American football, referred to as football in the United States and Canada and known as gridiron, is a team sport played by two teams of eleven players on a rectangular field with goalposts at each end. The offense, the team controlling the oval-shaped football, attempts to advance down the field by running with or passing the ball, while the defense, the team without control of the ball, aims to stop the offense's advance and aims to take control of the ball for themselves; the offense must advance at least ten yards in four downs, or plays, otherwise they turn over the football to the defense. Points are scored by advancing the ball into the opposing team's end zone for a touchdown or kicking the ball through the opponent's goalposts for a field goal; the team with the most points at the end of a game wins. American football evolved in the United States, originating from the sports of association football and rugby football; the first match of American football was played on November 6, 1869, between two college teams and Princeton, under rules based on the association football rules of the time.
During the latter half of the 1870s, colleges playing association football switched to the Rugby Union code, which allowed carrying the ball. A set of rule changes drawn up from 1880 onward by Walter Camp, the "Father of American Football", established the snap, the line of scrimmage, eleven-player teams, the concept of downs; the sport is related to Canadian football, which evolved parallel and contemporary to the American game, most of the features that distinguish American football from rugby and soccer are present in Canadian football. American football as a whole is the most popular sport in the United States; the most popular forms of the game are professional and college football, with the other major levels being high school and youth football. As of 2012, nearly 1.1 million high school athletes and 70,000 college athletes play the sport in the United States annually all of them men, with a few exceptions. The National Football League, the most popular American football league, has the highest average attendance of any professional sports league in the world.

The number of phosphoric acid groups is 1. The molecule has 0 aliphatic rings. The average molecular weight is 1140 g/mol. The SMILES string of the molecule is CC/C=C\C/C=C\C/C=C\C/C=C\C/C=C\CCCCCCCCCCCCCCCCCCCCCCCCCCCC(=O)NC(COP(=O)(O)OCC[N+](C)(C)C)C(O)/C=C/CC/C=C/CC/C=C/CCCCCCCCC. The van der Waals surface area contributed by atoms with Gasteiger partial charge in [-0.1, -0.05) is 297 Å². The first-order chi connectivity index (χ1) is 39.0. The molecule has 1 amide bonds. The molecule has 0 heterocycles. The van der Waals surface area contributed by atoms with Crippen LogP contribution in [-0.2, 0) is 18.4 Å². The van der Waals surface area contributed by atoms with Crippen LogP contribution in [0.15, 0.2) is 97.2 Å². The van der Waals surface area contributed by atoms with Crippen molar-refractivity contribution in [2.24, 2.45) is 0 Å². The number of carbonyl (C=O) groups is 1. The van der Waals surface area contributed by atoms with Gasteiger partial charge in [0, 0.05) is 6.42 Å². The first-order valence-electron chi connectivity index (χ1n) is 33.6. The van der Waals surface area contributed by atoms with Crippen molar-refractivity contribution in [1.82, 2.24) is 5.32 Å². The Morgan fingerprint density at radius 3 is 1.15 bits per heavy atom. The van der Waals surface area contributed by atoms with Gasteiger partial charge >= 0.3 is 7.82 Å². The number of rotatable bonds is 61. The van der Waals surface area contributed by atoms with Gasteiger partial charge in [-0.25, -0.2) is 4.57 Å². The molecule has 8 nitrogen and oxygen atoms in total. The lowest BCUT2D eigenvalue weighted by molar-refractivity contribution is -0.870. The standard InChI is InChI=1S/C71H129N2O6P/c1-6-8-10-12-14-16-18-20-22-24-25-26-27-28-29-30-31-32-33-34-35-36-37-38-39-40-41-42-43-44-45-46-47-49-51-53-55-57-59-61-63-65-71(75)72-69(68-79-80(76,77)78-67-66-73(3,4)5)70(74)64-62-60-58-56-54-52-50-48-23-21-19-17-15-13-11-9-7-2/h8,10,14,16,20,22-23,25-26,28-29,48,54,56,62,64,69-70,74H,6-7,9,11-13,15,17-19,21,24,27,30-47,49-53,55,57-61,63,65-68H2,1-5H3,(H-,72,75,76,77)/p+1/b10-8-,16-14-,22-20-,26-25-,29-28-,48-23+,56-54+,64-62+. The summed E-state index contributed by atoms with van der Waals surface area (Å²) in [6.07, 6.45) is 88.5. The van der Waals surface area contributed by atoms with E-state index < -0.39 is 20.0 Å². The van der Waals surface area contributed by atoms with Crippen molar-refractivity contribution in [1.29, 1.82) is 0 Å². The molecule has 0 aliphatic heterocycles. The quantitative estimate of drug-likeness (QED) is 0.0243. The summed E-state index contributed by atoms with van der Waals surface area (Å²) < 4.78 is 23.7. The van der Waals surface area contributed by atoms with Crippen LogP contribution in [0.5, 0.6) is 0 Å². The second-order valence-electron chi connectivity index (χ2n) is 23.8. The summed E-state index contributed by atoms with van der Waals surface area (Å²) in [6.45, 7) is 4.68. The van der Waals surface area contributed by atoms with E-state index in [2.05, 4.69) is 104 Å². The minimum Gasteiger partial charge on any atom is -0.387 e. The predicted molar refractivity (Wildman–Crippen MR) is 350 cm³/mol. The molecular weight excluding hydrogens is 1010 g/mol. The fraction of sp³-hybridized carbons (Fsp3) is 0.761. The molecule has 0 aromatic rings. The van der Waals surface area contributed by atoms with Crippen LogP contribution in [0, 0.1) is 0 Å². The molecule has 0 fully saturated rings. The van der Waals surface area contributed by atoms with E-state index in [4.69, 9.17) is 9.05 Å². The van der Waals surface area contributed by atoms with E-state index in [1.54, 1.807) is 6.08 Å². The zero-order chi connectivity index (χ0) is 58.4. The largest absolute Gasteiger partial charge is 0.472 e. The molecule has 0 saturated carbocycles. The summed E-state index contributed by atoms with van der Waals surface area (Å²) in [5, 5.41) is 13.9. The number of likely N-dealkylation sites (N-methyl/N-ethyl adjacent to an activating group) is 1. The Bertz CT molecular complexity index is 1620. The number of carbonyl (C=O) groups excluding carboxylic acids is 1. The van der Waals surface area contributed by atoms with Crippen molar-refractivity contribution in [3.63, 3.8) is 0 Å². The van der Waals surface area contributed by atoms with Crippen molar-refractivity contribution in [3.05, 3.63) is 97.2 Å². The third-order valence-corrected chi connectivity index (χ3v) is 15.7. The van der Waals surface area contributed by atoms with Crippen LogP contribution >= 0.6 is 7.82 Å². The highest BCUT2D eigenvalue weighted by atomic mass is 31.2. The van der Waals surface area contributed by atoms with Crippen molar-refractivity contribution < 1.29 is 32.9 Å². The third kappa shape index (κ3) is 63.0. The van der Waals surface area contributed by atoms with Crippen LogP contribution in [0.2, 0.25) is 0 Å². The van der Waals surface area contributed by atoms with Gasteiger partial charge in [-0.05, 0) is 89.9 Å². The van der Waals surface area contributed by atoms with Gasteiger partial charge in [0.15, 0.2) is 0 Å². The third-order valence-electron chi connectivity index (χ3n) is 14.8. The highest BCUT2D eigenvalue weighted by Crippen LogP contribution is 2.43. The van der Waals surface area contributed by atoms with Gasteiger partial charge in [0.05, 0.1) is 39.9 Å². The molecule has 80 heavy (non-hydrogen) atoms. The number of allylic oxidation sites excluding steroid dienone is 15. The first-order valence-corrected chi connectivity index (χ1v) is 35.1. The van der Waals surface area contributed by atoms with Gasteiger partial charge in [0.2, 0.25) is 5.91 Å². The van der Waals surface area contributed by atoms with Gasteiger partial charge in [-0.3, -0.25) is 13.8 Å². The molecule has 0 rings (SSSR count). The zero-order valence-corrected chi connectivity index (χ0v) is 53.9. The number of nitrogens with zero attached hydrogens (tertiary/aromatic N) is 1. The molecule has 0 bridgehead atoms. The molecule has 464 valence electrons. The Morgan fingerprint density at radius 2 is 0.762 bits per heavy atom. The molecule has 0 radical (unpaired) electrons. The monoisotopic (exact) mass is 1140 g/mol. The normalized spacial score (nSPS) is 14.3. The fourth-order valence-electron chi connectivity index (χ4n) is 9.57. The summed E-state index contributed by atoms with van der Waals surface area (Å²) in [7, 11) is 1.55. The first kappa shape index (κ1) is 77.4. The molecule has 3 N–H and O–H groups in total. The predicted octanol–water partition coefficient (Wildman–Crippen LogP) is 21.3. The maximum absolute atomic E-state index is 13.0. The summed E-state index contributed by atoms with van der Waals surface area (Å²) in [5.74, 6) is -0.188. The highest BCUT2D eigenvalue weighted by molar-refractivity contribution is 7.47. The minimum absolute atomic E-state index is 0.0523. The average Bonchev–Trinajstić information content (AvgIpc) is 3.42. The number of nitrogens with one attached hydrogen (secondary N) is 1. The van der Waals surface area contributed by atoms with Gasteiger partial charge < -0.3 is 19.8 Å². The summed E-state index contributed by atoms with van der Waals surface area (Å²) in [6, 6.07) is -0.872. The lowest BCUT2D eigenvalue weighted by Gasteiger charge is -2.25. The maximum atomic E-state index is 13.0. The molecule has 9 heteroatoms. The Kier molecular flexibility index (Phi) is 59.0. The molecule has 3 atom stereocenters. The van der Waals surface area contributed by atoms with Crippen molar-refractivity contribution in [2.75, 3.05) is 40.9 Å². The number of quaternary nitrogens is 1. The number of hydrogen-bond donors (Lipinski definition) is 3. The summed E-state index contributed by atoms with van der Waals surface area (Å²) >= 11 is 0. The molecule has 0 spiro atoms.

In the United States, American Football is called "football". The terms "gridiron" or "American football" are favored in English-speaking countries where other codes of football are popular, such as the United Kingdom, New Zealand, Australia. American football evolved from the sports of rugby football. Rugby football, like American football, is a sport where two competing teams vie for control of a ball, which can be kicked through a set of goalposts or run into the opponent's goal area to score points. What is considered to be the first American football game was played on November 6, 1869, between Rutgers and Princeton, two college teams; the game was played between two teams of 25 players each and used a round ball that could not be picked up or carried. It could, however, be kicked or batted with the feet, head or sides, with the ultimate goal being to advance it into the opponent's goal. Rutgers won the game 6 goals to 4. Collegiate play continued for several years in which matches were played using the rules of the host school.
Representatives of Yale, Columbia and Rutgers met on October 19, 1873 to create a standard set of rules for all schools to adhere to. Teams were set at 20 players each, fields of 400 by 250 feet were specified. Harvard abstained from the conference, as they favored a rugby-style game that allowed running with the ball. After playing McGill University using both Canadian and American rules, the Harvard players preferred the Canadian style having only 11 men on the field, running the ball without having to be chased by an opponent, the forward pass and using an oblong instead of a round ball. An 1875 Harvard–Yale game played under rugby-style rules was observed by two impressed Princeton athletes; these players introduced the sport to Princeton, a feat the Professional Football Researchers Association compared to "selling refrigerators to Eskimos." Princeton, Harvard and Columbia agreed to intercollegiate play using a form of rugby union rules with a modified scoring system. These schools formed the Intercollegiate Football Association, although Yale did not join until 1879.